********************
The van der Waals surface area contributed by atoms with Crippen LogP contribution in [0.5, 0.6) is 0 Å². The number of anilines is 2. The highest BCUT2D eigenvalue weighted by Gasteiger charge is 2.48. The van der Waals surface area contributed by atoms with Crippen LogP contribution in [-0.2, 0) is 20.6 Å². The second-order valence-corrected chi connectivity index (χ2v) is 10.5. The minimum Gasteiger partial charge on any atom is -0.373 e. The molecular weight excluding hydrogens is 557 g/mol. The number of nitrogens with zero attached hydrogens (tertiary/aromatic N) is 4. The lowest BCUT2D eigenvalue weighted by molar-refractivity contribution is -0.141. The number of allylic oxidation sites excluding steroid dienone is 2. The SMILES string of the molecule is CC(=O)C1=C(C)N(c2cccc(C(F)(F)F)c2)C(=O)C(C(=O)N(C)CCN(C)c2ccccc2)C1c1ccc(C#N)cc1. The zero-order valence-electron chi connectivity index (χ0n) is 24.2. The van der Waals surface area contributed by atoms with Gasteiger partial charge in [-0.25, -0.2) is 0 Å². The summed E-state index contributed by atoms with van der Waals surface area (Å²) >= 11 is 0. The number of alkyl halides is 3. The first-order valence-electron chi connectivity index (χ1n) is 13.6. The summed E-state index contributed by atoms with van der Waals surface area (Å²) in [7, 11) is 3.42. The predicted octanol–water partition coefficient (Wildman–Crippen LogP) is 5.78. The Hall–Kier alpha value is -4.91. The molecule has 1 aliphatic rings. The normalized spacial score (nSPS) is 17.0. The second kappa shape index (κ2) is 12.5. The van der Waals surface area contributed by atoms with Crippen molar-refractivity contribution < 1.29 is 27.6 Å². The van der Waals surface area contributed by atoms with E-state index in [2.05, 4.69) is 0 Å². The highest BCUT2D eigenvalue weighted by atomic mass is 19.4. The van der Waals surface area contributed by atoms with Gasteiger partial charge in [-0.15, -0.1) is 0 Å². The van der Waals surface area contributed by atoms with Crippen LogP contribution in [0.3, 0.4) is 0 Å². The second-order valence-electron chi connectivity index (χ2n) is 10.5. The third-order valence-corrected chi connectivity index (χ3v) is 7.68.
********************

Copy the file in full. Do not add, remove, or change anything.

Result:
The van der Waals surface area contributed by atoms with Crippen LogP contribution in [0.5, 0.6) is 0 Å². The number of anilines is 2. The highest BCUT2D eigenvalue weighted by Gasteiger charge is 2.48. The van der Waals surface area contributed by atoms with Crippen LogP contribution in [-0.2, 0) is 20.6 Å². The second-order valence-corrected chi connectivity index (χ2v) is 10.5. The minimum Gasteiger partial charge on any atom is -0.373 e. The molecular weight excluding hydrogens is 557 g/mol. The number of nitrogens with zero attached hydrogens (tertiary/aromatic N) is 4. The lowest BCUT2D eigenvalue weighted by molar-refractivity contribution is -0.141. The number of allylic oxidation sites excluding steroid dienone is 2. The SMILES string of the molecule is CC(=O)C1=C(C)N(c2cccc(C(F)(F)F)c2)C(=O)C(C(=O)N(C)CCN(C)c2ccccc2)C1c1ccc(C#N)cc1. The zero-order valence-electron chi connectivity index (χ0n) is 24.2. The van der Waals surface area contributed by atoms with Gasteiger partial charge in [-0.25, -0.2) is 0 Å². The summed E-state index contributed by atoms with van der Waals surface area (Å²) >= 11 is 0. The number of alkyl halides is 3. The first-order valence-electron chi connectivity index (χ1n) is 13.6. The summed E-state index contributed by atoms with van der Waals surface area (Å²) in [7, 11) is 3.42. The predicted octanol–water partition coefficient (Wildman–Crippen LogP) is 5.78. The Hall–Kier alpha value is -4.91. The molecule has 1 aliphatic rings. The normalized spacial score (nSPS) is 17.0. The second kappa shape index (κ2) is 12.5. The van der Waals surface area contributed by atoms with Crippen molar-refractivity contribution < 1.29 is 27.6 Å². The van der Waals surface area contributed by atoms with E-state index in [2.05, 4.69) is 0 Å². The highest BCUT2D eigenvalue weighted by atomic mass is 19.4. The van der Waals surface area contributed by atoms with Gasteiger partial charge in [-0.15, -0.1) is 0 Å². The van der Waals surface area contributed by atoms with Crippen LogP contribution in [0.3, 0.4) is 0 Å². The second-order valence-electron chi connectivity index (χ2n) is 10.5. The third-order valence-corrected chi connectivity index (χ3v) is 7.68.